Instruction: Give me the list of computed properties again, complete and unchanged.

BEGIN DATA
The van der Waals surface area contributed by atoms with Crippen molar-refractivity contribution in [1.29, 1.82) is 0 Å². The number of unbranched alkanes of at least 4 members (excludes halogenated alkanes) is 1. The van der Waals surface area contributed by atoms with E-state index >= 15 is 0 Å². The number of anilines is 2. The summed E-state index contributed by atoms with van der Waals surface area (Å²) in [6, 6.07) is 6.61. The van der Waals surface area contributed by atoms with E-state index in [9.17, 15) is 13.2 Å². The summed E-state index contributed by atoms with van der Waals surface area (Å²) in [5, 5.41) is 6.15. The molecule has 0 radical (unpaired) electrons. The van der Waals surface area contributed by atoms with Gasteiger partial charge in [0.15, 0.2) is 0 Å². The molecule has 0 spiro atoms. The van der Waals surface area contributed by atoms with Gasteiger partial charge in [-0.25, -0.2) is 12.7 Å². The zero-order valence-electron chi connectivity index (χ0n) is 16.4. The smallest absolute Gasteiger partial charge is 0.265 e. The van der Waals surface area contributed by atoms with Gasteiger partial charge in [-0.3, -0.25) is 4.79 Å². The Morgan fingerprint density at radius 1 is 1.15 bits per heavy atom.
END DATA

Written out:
The van der Waals surface area contributed by atoms with Crippen molar-refractivity contribution in [1.29, 1.82) is 0 Å². The number of unbranched alkanes of at least 4 members (excludes halogenated alkanes) is 1. The van der Waals surface area contributed by atoms with E-state index >= 15 is 0 Å². The number of anilines is 2. The summed E-state index contributed by atoms with van der Waals surface area (Å²) in [6, 6.07) is 6.61. The van der Waals surface area contributed by atoms with E-state index in [9.17, 15) is 13.2 Å². The summed E-state index contributed by atoms with van der Waals surface area (Å²) in [5, 5.41) is 6.15. The molecule has 0 radical (unpaired) electrons. The van der Waals surface area contributed by atoms with Gasteiger partial charge in [0.15, 0.2) is 0 Å². The molecule has 0 spiro atoms. The van der Waals surface area contributed by atoms with Gasteiger partial charge in [-0.25, -0.2) is 12.7 Å². The zero-order valence-electron chi connectivity index (χ0n) is 16.4. The smallest absolute Gasteiger partial charge is 0.265 e. The van der Waals surface area contributed by atoms with Gasteiger partial charge in [-0.3, -0.25) is 4.79 Å². The Morgan fingerprint density at radius 1 is 1.15 bits per heavy atom.